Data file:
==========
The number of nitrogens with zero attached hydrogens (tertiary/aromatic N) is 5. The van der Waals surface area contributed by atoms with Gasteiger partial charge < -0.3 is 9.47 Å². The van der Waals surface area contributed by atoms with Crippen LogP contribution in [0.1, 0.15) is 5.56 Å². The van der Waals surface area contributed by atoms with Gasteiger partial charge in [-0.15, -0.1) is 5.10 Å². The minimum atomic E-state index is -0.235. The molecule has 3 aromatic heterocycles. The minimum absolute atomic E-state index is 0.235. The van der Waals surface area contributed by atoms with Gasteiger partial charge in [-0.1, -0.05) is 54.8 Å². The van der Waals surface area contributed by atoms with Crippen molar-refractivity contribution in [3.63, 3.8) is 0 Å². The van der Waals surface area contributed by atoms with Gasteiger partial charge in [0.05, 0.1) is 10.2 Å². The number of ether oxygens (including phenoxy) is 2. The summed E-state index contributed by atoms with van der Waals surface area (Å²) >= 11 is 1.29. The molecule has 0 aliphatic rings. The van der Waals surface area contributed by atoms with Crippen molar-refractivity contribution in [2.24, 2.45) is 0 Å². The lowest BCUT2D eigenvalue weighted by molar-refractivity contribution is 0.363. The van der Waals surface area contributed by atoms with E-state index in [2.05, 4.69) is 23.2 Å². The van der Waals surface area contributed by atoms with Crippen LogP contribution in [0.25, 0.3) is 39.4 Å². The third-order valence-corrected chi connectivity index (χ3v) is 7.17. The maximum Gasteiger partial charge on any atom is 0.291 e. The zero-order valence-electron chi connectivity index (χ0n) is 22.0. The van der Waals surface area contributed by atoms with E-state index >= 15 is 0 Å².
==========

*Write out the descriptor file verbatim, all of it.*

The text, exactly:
The number of nitrogens with zero attached hydrogens (tertiary/aromatic N) is 5. The van der Waals surface area contributed by atoms with Gasteiger partial charge < -0.3 is 9.47 Å². The van der Waals surface area contributed by atoms with Crippen LogP contribution in [0.1, 0.15) is 5.56 Å². The van der Waals surface area contributed by atoms with Gasteiger partial charge in [-0.15, -0.1) is 5.10 Å². The minimum atomic E-state index is -0.235. The molecule has 3 aromatic heterocycles. The minimum absolute atomic E-state index is 0.235. The van der Waals surface area contributed by atoms with Gasteiger partial charge in [-0.1, -0.05) is 54.8 Å². The van der Waals surface area contributed by atoms with Crippen molar-refractivity contribution in [3.63, 3.8) is 0 Å². The van der Waals surface area contributed by atoms with Gasteiger partial charge in [0.05, 0.1) is 10.2 Å². The number of ether oxygens (including phenoxy) is 2. The summed E-state index contributed by atoms with van der Waals surface area (Å²) >= 11 is 1.29. The molecule has 0 aliphatic rings. The van der Waals surface area contributed by atoms with Crippen molar-refractivity contribution in [2.24, 2.45) is 0 Å². The lowest BCUT2D eigenvalue weighted by molar-refractivity contribution is 0.363. The van der Waals surface area contributed by atoms with E-state index in [2.05, 4.69) is 23.2 Å². The van der Waals surface area contributed by atoms with Crippen LogP contribution in [0.25, 0.3) is 39.4 Å². The third-order valence-corrected chi connectivity index (χ3v) is 7.17. The maximum Gasteiger partial charge on any atom is 0.291 e. The zero-order valence-electron chi connectivity index (χ0n) is 22.0. The van der Waals surface area contributed by atoms with E-state index >= 15 is 0 Å².